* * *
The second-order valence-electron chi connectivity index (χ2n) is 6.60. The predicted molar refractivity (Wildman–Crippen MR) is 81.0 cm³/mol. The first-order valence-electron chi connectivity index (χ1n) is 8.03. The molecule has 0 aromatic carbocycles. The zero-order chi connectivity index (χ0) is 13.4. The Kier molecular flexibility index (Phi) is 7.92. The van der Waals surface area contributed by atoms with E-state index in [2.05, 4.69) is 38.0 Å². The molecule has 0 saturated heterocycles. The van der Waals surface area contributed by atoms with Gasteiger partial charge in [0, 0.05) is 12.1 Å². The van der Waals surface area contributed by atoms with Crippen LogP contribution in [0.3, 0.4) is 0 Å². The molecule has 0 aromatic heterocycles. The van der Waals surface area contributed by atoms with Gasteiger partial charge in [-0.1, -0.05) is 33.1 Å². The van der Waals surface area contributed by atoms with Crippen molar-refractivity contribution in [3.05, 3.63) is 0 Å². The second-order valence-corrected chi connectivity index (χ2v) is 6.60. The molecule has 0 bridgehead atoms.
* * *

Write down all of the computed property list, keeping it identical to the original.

The second-order valence-electron chi connectivity index (χ2n) is 6.60. The predicted molar refractivity (Wildman–Crippen MR) is 81.0 cm³/mol. The first-order valence-electron chi connectivity index (χ1n) is 8.03. The molecule has 0 aromatic carbocycles. The zero-order chi connectivity index (χ0) is 13.4. The Kier molecular flexibility index (Phi) is 7.92. The van der Waals surface area contributed by atoms with E-state index in [2.05, 4.69) is 38.0 Å². The molecule has 0 saturated heterocycles. The van der Waals surface area contributed by atoms with Gasteiger partial charge in [0, 0.05) is 12.1 Å². The van der Waals surface area contributed by atoms with Crippen LogP contribution in [0.3, 0.4) is 0 Å². The molecule has 0 aromatic heterocycles. The van der Waals surface area contributed by atoms with Gasteiger partial charge in [-0.1, -0.05) is 33.1 Å². The van der Waals surface area contributed by atoms with Crippen molar-refractivity contribution in [3.05, 3.63) is 0 Å². The second-order valence-corrected chi connectivity index (χ2v) is 6.60. The molecule has 0 bridgehead atoms.